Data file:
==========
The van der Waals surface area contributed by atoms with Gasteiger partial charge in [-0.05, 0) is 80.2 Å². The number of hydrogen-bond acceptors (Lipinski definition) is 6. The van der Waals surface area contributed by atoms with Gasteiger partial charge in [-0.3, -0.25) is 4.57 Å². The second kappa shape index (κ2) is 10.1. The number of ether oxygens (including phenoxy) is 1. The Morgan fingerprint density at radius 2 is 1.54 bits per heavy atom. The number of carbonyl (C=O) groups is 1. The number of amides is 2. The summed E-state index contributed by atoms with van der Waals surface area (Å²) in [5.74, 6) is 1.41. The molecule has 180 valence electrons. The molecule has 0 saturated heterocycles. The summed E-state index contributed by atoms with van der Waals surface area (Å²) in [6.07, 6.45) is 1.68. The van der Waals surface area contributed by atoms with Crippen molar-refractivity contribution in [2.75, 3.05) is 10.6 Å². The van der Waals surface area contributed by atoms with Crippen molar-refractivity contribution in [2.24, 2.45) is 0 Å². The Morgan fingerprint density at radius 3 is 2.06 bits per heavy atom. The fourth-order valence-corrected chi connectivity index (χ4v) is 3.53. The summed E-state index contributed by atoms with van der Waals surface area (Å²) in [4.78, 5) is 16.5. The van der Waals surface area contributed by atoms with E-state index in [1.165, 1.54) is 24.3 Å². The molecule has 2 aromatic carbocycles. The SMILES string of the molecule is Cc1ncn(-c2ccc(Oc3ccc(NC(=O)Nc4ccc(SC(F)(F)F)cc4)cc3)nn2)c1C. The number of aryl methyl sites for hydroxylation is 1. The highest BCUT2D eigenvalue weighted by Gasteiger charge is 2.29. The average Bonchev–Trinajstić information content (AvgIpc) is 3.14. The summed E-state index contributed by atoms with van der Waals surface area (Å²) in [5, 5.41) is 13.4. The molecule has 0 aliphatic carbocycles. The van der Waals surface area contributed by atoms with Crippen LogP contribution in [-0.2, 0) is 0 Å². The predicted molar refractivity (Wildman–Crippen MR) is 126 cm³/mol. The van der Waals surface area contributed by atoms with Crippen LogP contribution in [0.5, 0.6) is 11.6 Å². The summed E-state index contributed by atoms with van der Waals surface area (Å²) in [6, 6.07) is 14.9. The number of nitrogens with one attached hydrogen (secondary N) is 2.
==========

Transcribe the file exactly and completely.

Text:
The van der Waals surface area contributed by atoms with Gasteiger partial charge in [-0.05, 0) is 80.2 Å². The number of hydrogen-bond acceptors (Lipinski definition) is 6. The van der Waals surface area contributed by atoms with Gasteiger partial charge in [-0.3, -0.25) is 4.57 Å². The second kappa shape index (κ2) is 10.1. The number of ether oxygens (including phenoxy) is 1. The Morgan fingerprint density at radius 2 is 1.54 bits per heavy atom. The number of carbonyl (C=O) groups is 1. The number of amides is 2. The summed E-state index contributed by atoms with van der Waals surface area (Å²) in [5.74, 6) is 1.41. The molecule has 180 valence electrons. The molecule has 0 saturated heterocycles. The summed E-state index contributed by atoms with van der Waals surface area (Å²) in [6.07, 6.45) is 1.68. The van der Waals surface area contributed by atoms with Crippen molar-refractivity contribution in [2.75, 3.05) is 10.6 Å². The van der Waals surface area contributed by atoms with Crippen molar-refractivity contribution in [2.24, 2.45) is 0 Å². The Morgan fingerprint density at radius 3 is 2.06 bits per heavy atom. The fourth-order valence-corrected chi connectivity index (χ4v) is 3.53. The summed E-state index contributed by atoms with van der Waals surface area (Å²) in [4.78, 5) is 16.5. The van der Waals surface area contributed by atoms with E-state index in [1.165, 1.54) is 24.3 Å². The molecule has 2 aromatic carbocycles. The SMILES string of the molecule is Cc1ncn(-c2ccc(Oc3ccc(NC(=O)Nc4ccc(SC(F)(F)F)cc4)cc3)nn2)c1C. The number of aryl methyl sites for hydroxylation is 1. The highest BCUT2D eigenvalue weighted by Gasteiger charge is 2.29. The average Bonchev–Trinajstić information content (AvgIpc) is 3.14. The summed E-state index contributed by atoms with van der Waals surface area (Å²) in [5, 5.41) is 13.4. The molecule has 0 aliphatic carbocycles. The van der Waals surface area contributed by atoms with Crippen LogP contribution in [-0.2, 0) is 0 Å². The predicted molar refractivity (Wildman–Crippen MR) is 126 cm³/mol. The van der Waals surface area contributed by atoms with Crippen LogP contribution in [0.5, 0.6) is 11.6 Å². The summed E-state index contributed by atoms with van der Waals surface area (Å²) in [6, 6.07) is 14.9. The number of nitrogens with one attached hydrogen (secondary N) is 2.